What do the number of bookstores and quality of selection tell us about Dutch culture? Not exactly sure, so perhaps I need to return at some point to investigate further. 🙂
I‘ve been thinking quite a bit about this little controversy as I make my way around the blogosphere and read the comments from various quarters. While there is no way of getting around the fact that this book has serious interpretive flaws, I have to wonder whether, in the end, the book has some redeeming qualities. It may be more accurate to suggest that given the state of our popular memory of the South, slavery, race, and the Civil War generally this book may still serve a positive function.
[Cross-Posted at Cliopatria]
The ongoing dispute between Victoria Bynum, the author of the well-regarded study, The Free State of Jones (UNC Press, 2001) and Sally Jenkins and John Stauffer, the authors of the brand new book, The State of Jones (Doubleday, 2009), shows no sign of letting up. Now that the story has been picked up by the New York Times, The Chronicle of Higher Education, and Inside Higher Ed, I’ve decided to explain how I came to be involved in this little squabble. I’ve received a number of emails from interested readers inquiring as to how I got involved, including a few that have taken liberties in assuming some kind of loyalty to one side. I want to clear the air and offer my own assessment of this unfortunate incident.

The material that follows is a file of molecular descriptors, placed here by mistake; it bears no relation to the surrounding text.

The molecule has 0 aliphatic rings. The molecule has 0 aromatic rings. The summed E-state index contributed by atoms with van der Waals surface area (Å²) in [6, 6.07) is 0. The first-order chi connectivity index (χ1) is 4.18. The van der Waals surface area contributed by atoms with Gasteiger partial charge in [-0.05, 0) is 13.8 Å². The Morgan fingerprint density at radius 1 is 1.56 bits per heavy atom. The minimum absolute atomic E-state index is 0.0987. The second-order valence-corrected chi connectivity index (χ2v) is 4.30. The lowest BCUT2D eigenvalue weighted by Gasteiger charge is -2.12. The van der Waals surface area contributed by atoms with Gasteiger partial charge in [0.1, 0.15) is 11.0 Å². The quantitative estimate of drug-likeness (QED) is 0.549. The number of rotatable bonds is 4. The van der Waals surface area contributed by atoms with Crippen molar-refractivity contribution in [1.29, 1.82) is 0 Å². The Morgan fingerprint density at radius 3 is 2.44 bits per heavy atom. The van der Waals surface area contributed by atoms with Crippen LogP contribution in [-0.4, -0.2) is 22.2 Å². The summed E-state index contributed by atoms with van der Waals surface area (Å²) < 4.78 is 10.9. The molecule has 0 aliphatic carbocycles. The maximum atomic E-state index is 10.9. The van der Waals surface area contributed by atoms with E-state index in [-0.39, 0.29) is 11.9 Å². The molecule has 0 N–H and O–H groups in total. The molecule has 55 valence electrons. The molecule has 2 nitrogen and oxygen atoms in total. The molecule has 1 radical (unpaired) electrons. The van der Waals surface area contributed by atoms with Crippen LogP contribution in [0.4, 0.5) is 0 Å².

It seems fitting to offer a few thoughts about the Crater on this the 145th anniversary of the battle. On Monday Brendan Wolfe posted a fascinating entry on the Crater massacre over at the Encyclopedia Virginia blog. In the process of putting together their entry on the battle, my friend, VFH Intern, and UVA graduate student, Peter Luebke uncovered an important story out of the Northern Neck of Virginia in June 1864. In the summer of 1864 reports circulated in Richmond newspapers of the raping of a white woman 11 times at the hands of soldiers from the 36th USCT. Peter rightly inquires whether these newspaper reports help to explain the massacre of large numbers of black Union soldiers following the battle on July 30. In citing a recent study by Jason Phillips (a book all of you should read) Peter notes the extent to which the men in Lee’s army exchanged news in the trenches around Petersburg and Richmond and helped to encourage all kinds of rumors. The important point here is not whether the rape in fact occurred, but that those who heard of these stories would have given them legitimacy. At no point does Peter ever suggest a direct causal connection between the stories of rape and the Crater massacre. I’ve spent the past 5 years reading the letter and diaries of Lee’s men through the summer of 1864 and I have not once come across a specific reference to this incident on the Northern Neck. That said, I agree with Peter that it’s enough to suggest that to the extent these stories filtered through the ranks they would have contributed to the intensity of the response by Confederates.